TransitionsAbroad.com invites you to enter its 2016 Narrative Travel Writing Contest with a $500 first-place prize and no fee for entry.
Please read our contest guidelines below very carefully, as understanding and following our yearly theme is one of the most important factors in our final decision.
Professionals, freelancers, and aspiring travel writers are invited to submit an article that describes how traveling in a slower manner and attempting to adapt to the space and time of locals, their culture, and land has deepened your experience of both the people and the destination. One of the results of a slower form of immersion travel is the experience of epiphanies through the senses and spirit that change one's perceptions of others, of oneself, of the interrelationship, and of the world as a whole. We urge you to translate one or more such transformative moments into a narrative.
Transitions Abroad has always observed that more experienced travelers and travel writers seek to engage deeply in a destination by staying for a longer period and thereby immerse themselves in the culture and homes they are fortunate enough to visit as guests. Learning to attempt to communicate by any means, ask questions, share stories sad and humorous, cook, work on the land, volunteer, and participate in other daily activities or sacred rituals and festivals is one way to deepen the travel experience and transform it into a two-way street in the process. The Slow Food movement born in Italy and the aesthetic and ethical spirit of the Slow Movement are a manifestation of the urge now felt by more and more travelers to participate in the daily lives of the host community and not simply as consumers of their culture and land.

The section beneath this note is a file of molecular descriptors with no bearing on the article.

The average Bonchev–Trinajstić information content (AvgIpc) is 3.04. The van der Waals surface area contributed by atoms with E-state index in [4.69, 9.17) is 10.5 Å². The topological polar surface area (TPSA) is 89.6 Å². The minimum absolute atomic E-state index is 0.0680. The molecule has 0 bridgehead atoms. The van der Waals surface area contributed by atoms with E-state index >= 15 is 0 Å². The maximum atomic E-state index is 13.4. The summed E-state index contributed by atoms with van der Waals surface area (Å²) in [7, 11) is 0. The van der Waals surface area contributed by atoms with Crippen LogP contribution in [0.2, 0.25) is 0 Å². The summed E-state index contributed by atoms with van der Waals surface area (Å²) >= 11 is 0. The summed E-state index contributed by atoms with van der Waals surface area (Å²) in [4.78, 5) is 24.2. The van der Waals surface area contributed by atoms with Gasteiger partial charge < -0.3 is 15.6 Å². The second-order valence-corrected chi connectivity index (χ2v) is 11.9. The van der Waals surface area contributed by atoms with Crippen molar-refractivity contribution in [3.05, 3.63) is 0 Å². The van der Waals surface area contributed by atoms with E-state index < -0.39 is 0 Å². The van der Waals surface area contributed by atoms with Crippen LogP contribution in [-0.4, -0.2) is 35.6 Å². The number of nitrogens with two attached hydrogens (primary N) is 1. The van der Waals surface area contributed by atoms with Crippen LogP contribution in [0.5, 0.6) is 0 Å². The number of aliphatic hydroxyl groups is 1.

We are not looking for destination pieces that describe in flowery "amazing" terms your experience, moralistic essays on the pros and cons of a postmodernist view of travel, nor are we looking for travelogues or blog-like posts that are often too overly personal and self-involved to resonate with others on their own paths of discovery. We are looking for evergreen well-written inspirational pieces that will lead others to experience the sense of engagement as a global citizen.
Accompanying photos that enhance the narrative are highly preferred, as strong visuals often adds a substantial component to a travel narrative on the Web. Photojournalistic essays or accompanying videos will also be considered, and gentle (self)irony or humor is always appreciated.
Please include an optional bio of 1-3 sentences that reference your websites, blogs, books, and contact information in the body of the submission. We can include 1 link in the final winning version. A headshot is optional.
TransitionsAbroad.com will publish the top three winners' entries as well as those of the selected runner-ups. See past contests for examples.